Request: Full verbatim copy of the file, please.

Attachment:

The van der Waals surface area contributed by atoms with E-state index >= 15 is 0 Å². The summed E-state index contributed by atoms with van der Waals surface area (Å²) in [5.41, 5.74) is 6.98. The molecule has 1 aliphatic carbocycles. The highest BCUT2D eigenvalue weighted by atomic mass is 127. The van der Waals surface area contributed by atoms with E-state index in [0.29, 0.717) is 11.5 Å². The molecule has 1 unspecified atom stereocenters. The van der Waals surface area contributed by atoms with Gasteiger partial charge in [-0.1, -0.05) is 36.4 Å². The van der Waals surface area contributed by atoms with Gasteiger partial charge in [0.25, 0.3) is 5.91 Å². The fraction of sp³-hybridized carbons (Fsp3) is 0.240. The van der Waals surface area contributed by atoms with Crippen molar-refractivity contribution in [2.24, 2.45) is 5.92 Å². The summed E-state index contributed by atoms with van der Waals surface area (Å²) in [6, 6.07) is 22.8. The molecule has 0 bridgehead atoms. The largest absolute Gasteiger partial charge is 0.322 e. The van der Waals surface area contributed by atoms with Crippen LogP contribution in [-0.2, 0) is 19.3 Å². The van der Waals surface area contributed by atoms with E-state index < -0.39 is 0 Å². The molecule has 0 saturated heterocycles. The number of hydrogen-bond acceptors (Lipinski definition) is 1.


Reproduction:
The van der Waals surface area contributed by atoms with E-state index >= 15 is 0 Å². The summed E-state index contributed by atoms with van der Waals surface area (Å²) in [5.41, 5.74) is 6.98. The molecule has 1 aliphatic carbocycles. The highest BCUT2D eigenvalue weighted by atomic mass is 127. The van der Waals surface area contributed by atoms with E-state index in [0.29, 0.717) is 11.5 Å². The molecule has 1 unspecified atom stereocenters. The van der Waals surface area contributed by atoms with Gasteiger partial charge in [-0.1, -0.05) is 36.4 Å². The van der Waals surface area contributed by atoms with Gasteiger partial charge in [0.25, 0.3) is 5.91 Å². The fraction of sp³-hybridized carbons (Fsp3) is 0.240. The van der Waals surface area contributed by atoms with Crippen molar-refractivity contribution in [2.24, 2.45) is 5.92 Å². The summed E-state index contributed by atoms with van der Waals surface area (Å²) in [6, 6.07) is 22.8. The molecule has 0 bridgehead atoms. The largest absolute Gasteiger partial charge is 0.322 e. The van der Waals surface area contributed by atoms with Crippen LogP contribution in [-0.2, 0) is 19.3 Å². The van der Waals surface area contributed by atoms with E-state index < -0.39 is 0 Å². The molecule has 0 saturated heterocycles. The number of hydrogen-bond acceptors (Lipinski definition) is 1.